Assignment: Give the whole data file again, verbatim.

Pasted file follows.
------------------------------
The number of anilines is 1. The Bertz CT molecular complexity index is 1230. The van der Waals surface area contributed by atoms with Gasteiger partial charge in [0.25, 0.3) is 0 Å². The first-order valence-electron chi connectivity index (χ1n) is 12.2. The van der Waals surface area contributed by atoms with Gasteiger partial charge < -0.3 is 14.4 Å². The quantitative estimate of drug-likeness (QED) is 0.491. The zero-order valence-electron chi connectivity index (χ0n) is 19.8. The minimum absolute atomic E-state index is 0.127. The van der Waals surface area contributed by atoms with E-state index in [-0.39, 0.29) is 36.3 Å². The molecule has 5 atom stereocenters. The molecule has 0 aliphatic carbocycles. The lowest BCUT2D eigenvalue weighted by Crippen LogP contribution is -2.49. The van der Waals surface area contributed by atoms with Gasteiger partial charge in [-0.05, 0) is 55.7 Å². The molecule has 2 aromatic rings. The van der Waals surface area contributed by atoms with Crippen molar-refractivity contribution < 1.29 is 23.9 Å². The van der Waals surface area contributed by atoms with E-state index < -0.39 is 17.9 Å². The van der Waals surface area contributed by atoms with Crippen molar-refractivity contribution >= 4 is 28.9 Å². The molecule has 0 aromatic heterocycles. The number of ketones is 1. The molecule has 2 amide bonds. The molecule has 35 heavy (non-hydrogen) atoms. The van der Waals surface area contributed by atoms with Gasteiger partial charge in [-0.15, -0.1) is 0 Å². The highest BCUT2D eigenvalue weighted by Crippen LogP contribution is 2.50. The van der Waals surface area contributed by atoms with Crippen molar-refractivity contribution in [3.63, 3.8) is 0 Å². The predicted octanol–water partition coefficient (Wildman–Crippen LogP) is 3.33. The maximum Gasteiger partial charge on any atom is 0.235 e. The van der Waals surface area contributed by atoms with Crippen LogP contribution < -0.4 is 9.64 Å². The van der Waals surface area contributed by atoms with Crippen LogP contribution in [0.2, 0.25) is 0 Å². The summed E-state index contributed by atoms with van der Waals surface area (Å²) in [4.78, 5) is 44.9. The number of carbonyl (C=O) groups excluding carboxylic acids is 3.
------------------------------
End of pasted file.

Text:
The number of anilines is 1. The Bertz CT molecular complexity index is 1230. The van der Waals surface area contributed by atoms with Gasteiger partial charge in [0.25, 0.3) is 0 Å². The first-order valence-electron chi connectivity index (χ1n) is 12.2. The van der Waals surface area contributed by atoms with Gasteiger partial charge < -0.3 is 14.4 Å². The quantitative estimate of drug-likeness (QED) is 0.491. The zero-order valence-electron chi connectivity index (χ0n) is 19.8. The minimum absolute atomic E-state index is 0.127. The van der Waals surface area contributed by atoms with E-state index in [-0.39, 0.29) is 36.3 Å². The molecule has 5 atom stereocenters. The molecule has 0 aliphatic carbocycles. The lowest BCUT2D eigenvalue weighted by Crippen LogP contribution is -2.49. The van der Waals surface area contributed by atoms with Gasteiger partial charge in [-0.05, 0) is 55.7 Å². The molecule has 2 aromatic rings. The van der Waals surface area contributed by atoms with Crippen molar-refractivity contribution < 1.29 is 23.9 Å². The van der Waals surface area contributed by atoms with E-state index < -0.39 is 17.9 Å². The van der Waals surface area contributed by atoms with Crippen molar-refractivity contribution >= 4 is 28.9 Å². The molecule has 0 aromatic heterocycles. The number of ketones is 1. The molecule has 2 amide bonds. The molecule has 35 heavy (non-hydrogen) atoms. The van der Waals surface area contributed by atoms with Gasteiger partial charge in [-0.15, -0.1) is 0 Å². The highest BCUT2D eigenvalue weighted by Crippen LogP contribution is 2.50. The van der Waals surface area contributed by atoms with Crippen molar-refractivity contribution in [3.63, 3.8) is 0 Å². The predicted octanol–water partition coefficient (Wildman–Crippen LogP) is 3.33. The maximum Gasteiger partial charge on any atom is 0.235 e. The van der Waals surface area contributed by atoms with Crippen LogP contribution < -0.4 is 9.64 Å². The van der Waals surface area contributed by atoms with Crippen LogP contribution in [0.2, 0.25) is 0 Å². The summed E-state index contributed by atoms with van der Waals surface area (Å²) in [4.78, 5) is 44.9. The number of carbonyl (C=O) groups excluding carboxylic acids is 3.